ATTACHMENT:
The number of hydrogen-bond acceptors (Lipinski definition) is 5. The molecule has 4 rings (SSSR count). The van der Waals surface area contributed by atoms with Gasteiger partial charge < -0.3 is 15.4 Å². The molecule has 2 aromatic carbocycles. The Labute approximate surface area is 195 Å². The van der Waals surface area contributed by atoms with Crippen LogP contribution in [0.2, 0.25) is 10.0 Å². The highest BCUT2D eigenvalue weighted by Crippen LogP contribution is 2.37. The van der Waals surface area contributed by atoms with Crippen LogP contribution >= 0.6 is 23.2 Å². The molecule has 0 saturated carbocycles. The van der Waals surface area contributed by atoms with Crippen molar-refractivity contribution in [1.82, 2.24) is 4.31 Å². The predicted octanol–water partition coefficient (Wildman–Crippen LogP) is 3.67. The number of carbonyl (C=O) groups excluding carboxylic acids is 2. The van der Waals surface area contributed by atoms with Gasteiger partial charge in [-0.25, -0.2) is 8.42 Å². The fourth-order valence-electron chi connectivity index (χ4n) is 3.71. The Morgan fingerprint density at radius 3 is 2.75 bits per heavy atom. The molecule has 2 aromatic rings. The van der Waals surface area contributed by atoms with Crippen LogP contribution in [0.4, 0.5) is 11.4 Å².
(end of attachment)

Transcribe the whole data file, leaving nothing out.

The number of hydrogen-bond acceptors (Lipinski definition) is 5. The molecule has 4 rings (SSSR count). The van der Waals surface area contributed by atoms with Gasteiger partial charge < -0.3 is 15.4 Å². The molecule has 2 aromatic carbocycles. The Labute approximate surface area is 195 Å². The van der Waals surface area contributed by atoms with Crippen LogP contribution in [0.2, 0.25) is 10.0 Å². The highest BCUT2D eigenvalue weighted by Crippen LogP contribution is 2.37. The van der Waals surface area contributed by atoms with Crippen LogP contribution >= 0.6 is 23.2 Å². The molecule has 0 saturated carbocycles. The van der Waals surface area contributed by atoms with Crippen molar-refractivity contribution in [1.82, 2.24) is 4.31 Å². The predicted octanol–water partition coefficient (Wildman–Crippen LogP) is 3.67. The number of carbonyl (C=O) groups excluding carboxylic acids is 2. The van der Waals surface area contributed by atoms with Gasteiger partial charge in [-0.25, -0.2) is 8.42 Å². The fourth-order valence-electron chi connectivity index (χ4n) is 3.71. The Morgan fingerprint density at radius 3 is 2.75 bits per heavy atom. The molecule has 2 aromatic rings. The van der Waals surface area contributed by atoms with Crippen LogP contribution in [0.4, 0.5) is 11.4 Å².